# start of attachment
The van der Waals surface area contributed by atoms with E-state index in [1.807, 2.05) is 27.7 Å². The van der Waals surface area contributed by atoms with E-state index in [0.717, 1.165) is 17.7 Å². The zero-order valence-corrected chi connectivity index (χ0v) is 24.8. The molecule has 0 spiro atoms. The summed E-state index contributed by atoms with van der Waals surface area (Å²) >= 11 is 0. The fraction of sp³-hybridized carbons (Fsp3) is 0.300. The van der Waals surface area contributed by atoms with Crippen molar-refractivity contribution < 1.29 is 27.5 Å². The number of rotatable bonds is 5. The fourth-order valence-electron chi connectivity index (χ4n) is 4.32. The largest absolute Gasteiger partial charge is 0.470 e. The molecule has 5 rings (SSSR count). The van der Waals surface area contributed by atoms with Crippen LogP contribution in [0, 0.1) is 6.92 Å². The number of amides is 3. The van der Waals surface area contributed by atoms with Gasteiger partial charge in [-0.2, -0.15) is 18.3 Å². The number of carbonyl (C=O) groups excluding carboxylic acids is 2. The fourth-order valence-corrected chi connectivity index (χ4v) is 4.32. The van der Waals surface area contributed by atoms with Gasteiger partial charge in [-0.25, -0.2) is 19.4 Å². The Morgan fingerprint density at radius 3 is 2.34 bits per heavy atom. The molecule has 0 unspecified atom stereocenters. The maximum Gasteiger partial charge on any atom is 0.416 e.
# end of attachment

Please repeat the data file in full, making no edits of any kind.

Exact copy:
The van der Waals surface area contributed by atoms with E-state index in [1.807, 2.05) is 27.7 Å². The van der Waals surface area contributed by atoms with E-state index in [0.717, 1.165) is 17.7 Å². The zero-order valence-corrected chi connectivity index (χ0v) is 24.8. The molecule has 0 spiro atoms. The summed E-state index contributed by atoms with van der Waals surface area (Å²) >= 11 is 0. The fraction of sp³-hybridized carbons (Fsp3) is 0.300. The van der Waals surface area contributed by atoms with Crippen molar-refractivity contribution < 1.29 is 27.5 Å². The number of rotatable bonds is 5. The fourth-order valence-electron chi connectivity index (χ4n) is 4.32. The largest absolute Gasteiger partial charge is 0.470 e. The molecule has 5 rings (SSSR count). The van der Waals surface area contributed by atoms with Crippen LogP contribution in [0, 0.1) is 6.92 Å². The number of amides is 3. The van der Waals surface area contributed by atoms with Gasteiger partial charge in [-0.2, -0.15) is 18.3 Å². The number of carbonyl (C=O) groups excluding carboxylic acids is 2. The fourth-order valence-corrected chi connectivity index (χ4v) is 4.32. The van der Waals surface area contributed by atoms with Gasteiger partial charge in [-0.25, -0.2) is 19.4 Å². The Morgan fingerprint density at radius 3 is 2.34 bits per heavy atom. The molecule has 0 unspecified atom stereocenters. The maximum Gasteiger partial charge on any atom is 0.416 e.